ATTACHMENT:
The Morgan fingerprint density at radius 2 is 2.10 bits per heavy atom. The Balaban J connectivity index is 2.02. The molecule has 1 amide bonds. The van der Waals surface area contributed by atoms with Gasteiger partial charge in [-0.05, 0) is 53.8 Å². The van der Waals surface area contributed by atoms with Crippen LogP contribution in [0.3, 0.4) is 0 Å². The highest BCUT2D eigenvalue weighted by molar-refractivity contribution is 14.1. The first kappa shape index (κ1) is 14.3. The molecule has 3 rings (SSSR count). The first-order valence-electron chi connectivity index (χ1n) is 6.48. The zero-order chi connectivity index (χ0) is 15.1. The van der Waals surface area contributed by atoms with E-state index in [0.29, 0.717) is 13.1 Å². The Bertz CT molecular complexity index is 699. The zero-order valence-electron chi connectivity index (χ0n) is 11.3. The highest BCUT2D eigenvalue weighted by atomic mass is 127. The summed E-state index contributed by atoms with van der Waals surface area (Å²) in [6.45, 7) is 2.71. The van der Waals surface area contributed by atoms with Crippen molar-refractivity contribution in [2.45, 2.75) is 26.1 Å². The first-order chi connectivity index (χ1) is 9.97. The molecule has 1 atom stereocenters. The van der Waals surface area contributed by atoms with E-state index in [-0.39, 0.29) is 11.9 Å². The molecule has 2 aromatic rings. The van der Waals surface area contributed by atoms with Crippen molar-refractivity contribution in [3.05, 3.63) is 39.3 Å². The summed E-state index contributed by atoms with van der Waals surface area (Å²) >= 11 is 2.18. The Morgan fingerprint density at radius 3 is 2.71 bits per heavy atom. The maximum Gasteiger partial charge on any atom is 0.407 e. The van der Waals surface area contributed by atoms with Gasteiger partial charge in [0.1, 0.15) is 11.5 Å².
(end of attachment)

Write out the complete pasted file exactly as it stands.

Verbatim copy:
The Morgan fingerprint density at radius 2 is 2.10 bits per heavy atom. The Balaban J connectivity index is 2.02. The molecule has 1 amide bonds. The van der Waals surface area contributed by atoms with Gasteiger partial charge in [-0.05, 0) is 53.8 Å². The van der Waals surface area contributed by atoms with Crippen LogP contribution in [0.3, 0.4) is 0 Å². The highest BCUT2D eigenvalue weighted by molar-refractivity contribution is 14.1. The first kappa shape index (κ1) is 14.3. The molecule has 3 rings (SSSR count). The first-order valence-electron chi connectivity index (χ1n) is 6.48. The zero-order chi connectivity index (χ0) is 15.1. The van der Waals surface area contributed by atoms with E-state index in [0.29, 0.717) is 13.1 Å². The Bertz CT molecular complexity index is 699. The zero-order valence-electron chi connectivity index (χ0n) is 11.3. The highest BCUT2D eigenvalue weighted by atomic mass is 127. The summed E-state index contributed by atoms with van der Waals surface area (Å²) in [6.45, 7) is 2.71. The van der Waals surface area contributed by atoms with Crippen molar-refractivity contribution in [2.45, 2.75) is 26.1 Å². The first-order chi connectivity index (χ1) is 9.97. The molecule has 1 atom stereocenters. The van der Waals surface area contributed by atoms with E-state index in [-0.39, 0.29) is 11.9 Å². The molecule has 2 aromatic rings. The van der Waals surface area contributed by atoms with Crippen molar-refractivity contribution in [3.05, 3.63) is 39.3 Å². The summed E-state index contributed by atoms with van der Waals surface area (Å²) >= 11 is 2.18. The Morgan fingerprint density at radius 3 is 2.71 bits per heavy atom. The maximum Gasteiger partial charge on any atom is 0.407 e. The van der Waals surface area contributed by atoms with Gasteiger partial charge in [0.1, 0.15) is 11.5 Å².